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Search tags: rec-by-gr-friend
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review 2018-02-13 11:03
Darkness Be My Friend
Darkness, Be My Friend - John Marsden

I really enjoyed the first three books in the series, but after the third book, it kind of felt finished. Since I was reading a book containing the first books all in one, I knew it had to continue one way or another, but I was still a bit disappointed in the way they made it happen. After all, they might have been acting as rebels, they are not soldiers.

The action is still very fast-paced but the story is less big than the previous books. Nevertheless, I still enjoyed the series, also in the second part.

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review 2018-02-11 16:40
A Wrinkle in Time ★★★☆☆
A Wrinkle in Time (Audio) - Hope Davis,Madeleine L'Engle Had I first encountered this book as a child, I would have loved it. Reading it for the first time as an adult, I found it a charming and sweet story with a likeable message. But it dragged for me in places, with my interest lagging until at least halfway through the story, and the ending was a little too… nice. Audiobook, borrowed from my public library via Overdrive. Very good performance by Hope Davis. Fantastic forewords by the author and by Ava DuVernay (the director for the upcoming film adaptation).
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text 2018-02-11 15:02
Duel of Eagles - page 11/431

 

Continuing on my journey through the bookish legacy from my father, who passed away last month, Duel of Eagles is a nonfiction account of the fight for the Alamo. My dad was an enthusiast of the Wild West, both the true history and the many pop-culture tributes. So many of the books he gave me, and most of those I never actually read, were Texas history-related. This book is preparation for the fiction book he gave me, The Gates of the Alamo. 

 

This one, at least, promises not to be a stereotypically dry history book. Long seems to regard the Dead White Guy approach with tongue in cheek: 

 

Texas seemed to open her prehistoric arms to Old Hickory, to Crockett, Houston, Bowie, and tens of thousands of other Anglo-Americans. She seemed to await their powerful hand, their radical voice, their ax and gun. To await their seed... cotton and otherwise. Texas offered herself as the last Eden, a soil in need of industry, and idea in need of consecration. The Americans visualized Texas in their own image. 

 

The strange thing was not how they needed Texas but how - they testified - Texas needed them. Even those who had never seen the land, and most had not, were transfixed by the thought of saving it. To those pilgrims who actually crossed the Sabine River or sailed down from New Orleans, Texas sang like a flock of naked angels. Texas bewitched and seduced them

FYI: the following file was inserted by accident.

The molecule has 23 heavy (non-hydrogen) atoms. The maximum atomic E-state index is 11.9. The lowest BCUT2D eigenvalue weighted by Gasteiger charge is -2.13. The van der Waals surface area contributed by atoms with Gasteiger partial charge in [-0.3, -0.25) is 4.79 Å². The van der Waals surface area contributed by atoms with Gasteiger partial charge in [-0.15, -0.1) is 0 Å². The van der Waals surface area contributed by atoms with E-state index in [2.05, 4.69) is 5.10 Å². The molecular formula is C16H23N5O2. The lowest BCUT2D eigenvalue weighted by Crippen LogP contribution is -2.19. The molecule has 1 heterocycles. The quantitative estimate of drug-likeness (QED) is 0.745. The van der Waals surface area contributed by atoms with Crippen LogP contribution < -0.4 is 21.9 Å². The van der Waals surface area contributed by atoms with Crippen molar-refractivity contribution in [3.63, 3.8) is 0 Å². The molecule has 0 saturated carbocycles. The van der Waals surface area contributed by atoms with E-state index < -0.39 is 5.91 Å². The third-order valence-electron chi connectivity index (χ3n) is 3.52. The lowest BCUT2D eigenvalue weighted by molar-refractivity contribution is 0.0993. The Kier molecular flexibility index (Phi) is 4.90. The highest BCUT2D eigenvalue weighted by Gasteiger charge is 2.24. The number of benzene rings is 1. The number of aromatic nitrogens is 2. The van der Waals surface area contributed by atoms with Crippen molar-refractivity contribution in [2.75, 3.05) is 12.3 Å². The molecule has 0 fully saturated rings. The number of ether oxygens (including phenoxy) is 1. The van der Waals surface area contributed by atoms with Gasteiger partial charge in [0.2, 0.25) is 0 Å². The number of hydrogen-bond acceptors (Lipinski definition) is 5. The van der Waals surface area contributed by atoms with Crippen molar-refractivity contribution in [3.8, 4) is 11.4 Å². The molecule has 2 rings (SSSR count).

Duel of Eagles: The Mexican and U.S. Fight for the Alamo - Jeff Long  The Gates of the Alamo - Stephen Harrigan  

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review 2018-02-07 13:04
The Contadino ★★☆☆☆
The Contadino - Frank J. Agnello

With better editing, this might have been an enjoyable read. There is a good sense of place and history, and the characters are interesting. But it was difficult to get past the frequently shifting tenses, the missing commas, and even a couple of incomplete sentences. These flaws pulled me out of the story multiple times in every chapter.

 

Paperback copy, a gift from my father several years ago, because the setting and historical events reflect our own family’s history of Sicilian immigrants to the USA around the turn of the 20th century.

 

Previous Updates:

2/4/18 - pg 3/472

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text 2018-02-04 16:08
The Contadino - page 3/472

 

One of my regrets is that I didn't read all the books my dad gave me before he passed away, so I missed the opportunity to talk with him about them. Granted, he gave me a lot of books, and most of them were on subjects or genres that I really didn't care much about. But still. What a wasted opportunity to share something with him and create a lasting memory. 

 

The Contadino - Frank J. Agnello  appears to be a self-published book by some guy who may or may not be a distant relative. Based on the acknowledgements, he's at least a friend of a cousin. My dad was fascinated by the family history, where his grandparents were part of a wave of starving Sicilian peasants who immigrated to the US at the turn of the 20th century. This book is a fictionalized story of one such family. 

 

I have fairly low expectations, but the prologue was not bad, so maybe it'll be a pleasant surprise. 

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